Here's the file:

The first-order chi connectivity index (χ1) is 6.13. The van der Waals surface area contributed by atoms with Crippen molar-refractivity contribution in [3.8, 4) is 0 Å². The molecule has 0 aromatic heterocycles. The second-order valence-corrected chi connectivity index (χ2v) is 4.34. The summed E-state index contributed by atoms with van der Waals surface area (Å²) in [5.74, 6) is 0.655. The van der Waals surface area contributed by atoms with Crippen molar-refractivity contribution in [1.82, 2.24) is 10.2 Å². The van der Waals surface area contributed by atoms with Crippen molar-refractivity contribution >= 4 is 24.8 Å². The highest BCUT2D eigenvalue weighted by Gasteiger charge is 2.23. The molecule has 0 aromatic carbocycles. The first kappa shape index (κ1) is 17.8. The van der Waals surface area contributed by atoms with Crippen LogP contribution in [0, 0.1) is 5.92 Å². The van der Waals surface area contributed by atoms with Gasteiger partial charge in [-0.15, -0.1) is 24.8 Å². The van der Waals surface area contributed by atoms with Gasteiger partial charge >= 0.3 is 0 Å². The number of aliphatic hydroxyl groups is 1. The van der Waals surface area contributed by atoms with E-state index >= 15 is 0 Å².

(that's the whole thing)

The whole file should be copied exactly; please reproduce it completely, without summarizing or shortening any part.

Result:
The first-order chi connectivity index (χ1) is 6.13. The van der Waals surface area contributed by atoms with Crippen molar-refractivity contribution in [3.8, 4) is 0 Å². The molecule has 0 aromatic heterocycles. The second-order valence-corrected chi connectivity index (χ2v) is 4.34. The summed E-state index contributed by atoms with van der Waals surface area (Å²) in [5.74, 6) is 0.655. The van der Waals surface area contributed by atoms with Crippen molar-refractivity contribution in [1.82, 2.24) is 10.2 Å². The van der Waals surface area contributed by atoms with Crippen molar-refractivity contribution >= 4 is 24.8 Å². The highest BCUT2D eigenvalue weighted by Gasteiger charge is 2.23. The molecule has 0 aromatic carbocycles. The first kappa shape index (κ1) is 17.8. The van der Waals surface area contributed by atoms with Crippen LogP contribution in [0, 0.1) is 5.92 Å². The van der Waals surface area contributed by atoms with Gasteiger partial charge in [-0.15, -0.1) is 24.8 Å². The van der Waals surface area contributed by atoms with Gasteiger partial charge >= 0.3 is 0 Å². The number of aliphatic hydroxyl groups is 1. The van der Waals surface area contributed by atoms with E-state index >= 15 is 0 Å².